Saturday, 25 October 2014

Incredible India: Part 9: Jaipur – The Pink City and the Albert Hall

world-map delhi

Sorry for the late posting this week, I was at a choir concert last nght. This week I explore Jaipur, supposedly one of India’s great ancient cities. Built in the 18th century, it was India’s first planned city and is act more a new town than anything else. I’ve been to a few planned cities in my time and I have to say that very few seemed to have worked as a concept. In the UK we have Telford and Milton Keynes from the 20th century which are both singularly awful, but we also have Port Sunlight, a model workers’ village constructed by the Lever family in the early years of the 20th century. The principles behind it are laudable: proper living space for workers, green areas and vernacular architecture, but even so there is still something slightly artificial about it all.

But what of Jaipur. Well, planned it may have been but it was the most beautiful city that I visited in India. Anyway, have a read for yourself to see what I thought in some more detail.

Keep travelling!

Uncle Travelling Matt

Flickr album of this journey

Links to other parts of the the travelogue:


Having explored the places outside of the city the day before, it was now time to see exactly what the famous Pink City has to offer, so after a South Indian dosa brunch, I wandered off towards the Old City.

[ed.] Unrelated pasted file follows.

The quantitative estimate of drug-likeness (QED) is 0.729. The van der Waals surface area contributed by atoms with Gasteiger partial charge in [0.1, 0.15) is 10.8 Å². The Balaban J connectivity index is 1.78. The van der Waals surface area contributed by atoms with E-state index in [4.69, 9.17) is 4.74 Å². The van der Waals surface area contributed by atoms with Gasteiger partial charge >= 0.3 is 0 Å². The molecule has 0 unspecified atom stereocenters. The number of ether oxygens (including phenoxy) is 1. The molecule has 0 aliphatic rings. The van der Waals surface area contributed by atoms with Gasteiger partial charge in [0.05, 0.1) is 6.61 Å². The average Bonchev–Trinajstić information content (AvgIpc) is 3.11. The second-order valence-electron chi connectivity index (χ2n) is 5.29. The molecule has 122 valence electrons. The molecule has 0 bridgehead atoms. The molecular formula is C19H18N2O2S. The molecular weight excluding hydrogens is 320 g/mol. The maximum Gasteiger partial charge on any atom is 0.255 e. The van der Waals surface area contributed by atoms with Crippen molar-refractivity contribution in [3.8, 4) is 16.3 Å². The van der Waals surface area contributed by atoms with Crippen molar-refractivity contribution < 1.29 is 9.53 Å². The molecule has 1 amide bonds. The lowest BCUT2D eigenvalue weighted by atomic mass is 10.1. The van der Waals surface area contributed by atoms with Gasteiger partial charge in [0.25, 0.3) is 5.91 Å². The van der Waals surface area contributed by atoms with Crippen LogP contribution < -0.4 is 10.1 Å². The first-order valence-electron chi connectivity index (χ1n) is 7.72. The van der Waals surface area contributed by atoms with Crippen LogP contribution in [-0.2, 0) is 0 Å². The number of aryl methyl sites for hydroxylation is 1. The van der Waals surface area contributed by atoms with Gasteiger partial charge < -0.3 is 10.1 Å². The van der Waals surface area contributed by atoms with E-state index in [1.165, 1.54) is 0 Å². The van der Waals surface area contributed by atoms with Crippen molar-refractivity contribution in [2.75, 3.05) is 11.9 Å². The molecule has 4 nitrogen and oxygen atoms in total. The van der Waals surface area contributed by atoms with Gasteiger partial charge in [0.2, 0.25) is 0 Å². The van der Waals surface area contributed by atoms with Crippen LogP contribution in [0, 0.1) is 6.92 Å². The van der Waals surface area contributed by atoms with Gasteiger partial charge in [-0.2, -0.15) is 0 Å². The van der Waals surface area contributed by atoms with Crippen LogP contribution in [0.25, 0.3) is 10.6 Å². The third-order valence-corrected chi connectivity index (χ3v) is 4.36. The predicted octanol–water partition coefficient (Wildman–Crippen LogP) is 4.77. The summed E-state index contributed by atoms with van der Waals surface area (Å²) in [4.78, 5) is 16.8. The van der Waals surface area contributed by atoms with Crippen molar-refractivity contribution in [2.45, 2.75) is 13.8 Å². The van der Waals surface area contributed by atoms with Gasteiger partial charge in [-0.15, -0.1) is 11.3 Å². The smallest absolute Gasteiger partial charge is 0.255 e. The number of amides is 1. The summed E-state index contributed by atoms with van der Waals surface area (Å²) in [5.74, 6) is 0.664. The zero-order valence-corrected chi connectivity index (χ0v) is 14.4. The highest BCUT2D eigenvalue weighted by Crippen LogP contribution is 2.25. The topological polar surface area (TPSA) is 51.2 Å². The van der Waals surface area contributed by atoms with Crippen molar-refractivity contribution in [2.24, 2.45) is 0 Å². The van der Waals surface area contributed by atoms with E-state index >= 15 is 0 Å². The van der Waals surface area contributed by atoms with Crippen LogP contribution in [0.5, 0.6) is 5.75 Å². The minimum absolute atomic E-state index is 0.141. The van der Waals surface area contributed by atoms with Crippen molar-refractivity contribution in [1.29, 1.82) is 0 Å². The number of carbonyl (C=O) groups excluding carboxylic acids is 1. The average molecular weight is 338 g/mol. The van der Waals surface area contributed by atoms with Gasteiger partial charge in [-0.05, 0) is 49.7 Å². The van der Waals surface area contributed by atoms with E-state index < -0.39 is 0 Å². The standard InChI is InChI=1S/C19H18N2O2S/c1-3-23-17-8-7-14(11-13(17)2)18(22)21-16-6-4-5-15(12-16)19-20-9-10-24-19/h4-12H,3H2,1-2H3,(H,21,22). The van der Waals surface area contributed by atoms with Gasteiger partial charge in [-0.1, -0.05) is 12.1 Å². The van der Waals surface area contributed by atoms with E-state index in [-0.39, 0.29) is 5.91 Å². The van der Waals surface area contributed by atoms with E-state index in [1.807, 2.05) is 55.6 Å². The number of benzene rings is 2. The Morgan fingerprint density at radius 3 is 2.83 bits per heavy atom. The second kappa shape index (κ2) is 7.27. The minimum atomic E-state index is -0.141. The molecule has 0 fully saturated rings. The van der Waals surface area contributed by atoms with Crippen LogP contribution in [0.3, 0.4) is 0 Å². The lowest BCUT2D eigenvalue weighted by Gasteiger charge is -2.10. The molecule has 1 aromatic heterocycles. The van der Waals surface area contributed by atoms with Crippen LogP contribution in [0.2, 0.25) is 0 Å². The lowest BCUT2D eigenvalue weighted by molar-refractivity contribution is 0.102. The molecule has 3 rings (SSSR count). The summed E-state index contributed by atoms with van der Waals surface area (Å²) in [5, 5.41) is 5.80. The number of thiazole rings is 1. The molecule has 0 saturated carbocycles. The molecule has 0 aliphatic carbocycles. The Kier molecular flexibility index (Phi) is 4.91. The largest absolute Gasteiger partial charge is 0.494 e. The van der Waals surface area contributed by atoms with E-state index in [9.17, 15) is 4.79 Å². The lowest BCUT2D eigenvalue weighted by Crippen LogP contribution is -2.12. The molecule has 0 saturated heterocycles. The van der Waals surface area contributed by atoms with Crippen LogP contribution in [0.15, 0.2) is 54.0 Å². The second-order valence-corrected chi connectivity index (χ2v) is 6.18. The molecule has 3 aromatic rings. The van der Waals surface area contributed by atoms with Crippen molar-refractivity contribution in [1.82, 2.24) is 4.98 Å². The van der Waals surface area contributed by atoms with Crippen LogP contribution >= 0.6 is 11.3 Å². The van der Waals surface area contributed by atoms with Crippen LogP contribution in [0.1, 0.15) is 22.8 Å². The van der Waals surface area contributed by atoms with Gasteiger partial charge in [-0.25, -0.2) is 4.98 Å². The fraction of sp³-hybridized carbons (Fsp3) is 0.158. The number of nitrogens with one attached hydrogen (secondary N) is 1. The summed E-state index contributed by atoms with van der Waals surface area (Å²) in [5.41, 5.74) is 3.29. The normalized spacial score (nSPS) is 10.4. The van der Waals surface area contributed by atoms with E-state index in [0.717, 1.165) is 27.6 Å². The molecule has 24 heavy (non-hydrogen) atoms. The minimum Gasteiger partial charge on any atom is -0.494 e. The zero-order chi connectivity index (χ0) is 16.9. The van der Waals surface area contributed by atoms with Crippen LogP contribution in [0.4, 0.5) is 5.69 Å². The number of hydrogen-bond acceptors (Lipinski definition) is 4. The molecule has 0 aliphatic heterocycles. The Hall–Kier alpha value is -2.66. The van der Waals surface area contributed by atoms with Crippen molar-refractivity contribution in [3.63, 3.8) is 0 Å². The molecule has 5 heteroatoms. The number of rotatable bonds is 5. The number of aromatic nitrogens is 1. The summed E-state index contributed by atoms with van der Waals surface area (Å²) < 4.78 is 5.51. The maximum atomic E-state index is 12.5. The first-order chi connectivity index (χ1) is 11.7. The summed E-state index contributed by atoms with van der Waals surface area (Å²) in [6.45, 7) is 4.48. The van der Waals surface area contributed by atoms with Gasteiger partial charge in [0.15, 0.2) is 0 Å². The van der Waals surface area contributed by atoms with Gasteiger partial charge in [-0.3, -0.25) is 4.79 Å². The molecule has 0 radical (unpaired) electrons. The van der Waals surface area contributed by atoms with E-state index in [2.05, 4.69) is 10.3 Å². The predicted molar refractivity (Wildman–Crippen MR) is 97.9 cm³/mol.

I entered by the New Gate and entered the tidiest and most beautiful of India's old cities. This is all due to the fact that every building within the city walls has to be painted a particular shade of pink. One might think that this is to do with some ancient Hindu superstition or in commemoration of some long ago battle, but in fact the pink is actually all rather recent: it is the traditional colour of hospitality and the Maharajah ordered the town to be painted in it to welcome the Prince of Wales, (later King Edward VII), in 1853. So, the pink is quite modern, but to be fair, the entire “ancient” city of Jaipur is not much older than its prevailing colour; work only commenced on building Maharajah Jai Singh II's new capital – the first planned city in India – in 1727.

After entering the gate, I turned right along the Bapu Bazaar browsing in the fabric shops and buying an Angry Birds bedspread for Tom before turning up the Johan Bazaar where jewellery and metalwork were the order of the day until I reached Badi Chaupar, the centre of the Old City. There I took a slight detour to have my photo taken in front of the incredible Hawa Mahal (Palace of the Winds), the “extraordinary, fairy-tale, pink-sandstone, delicately honeycombed hive that rises a dizzying five storeys”,1 that is Jaipur's most famous landmark.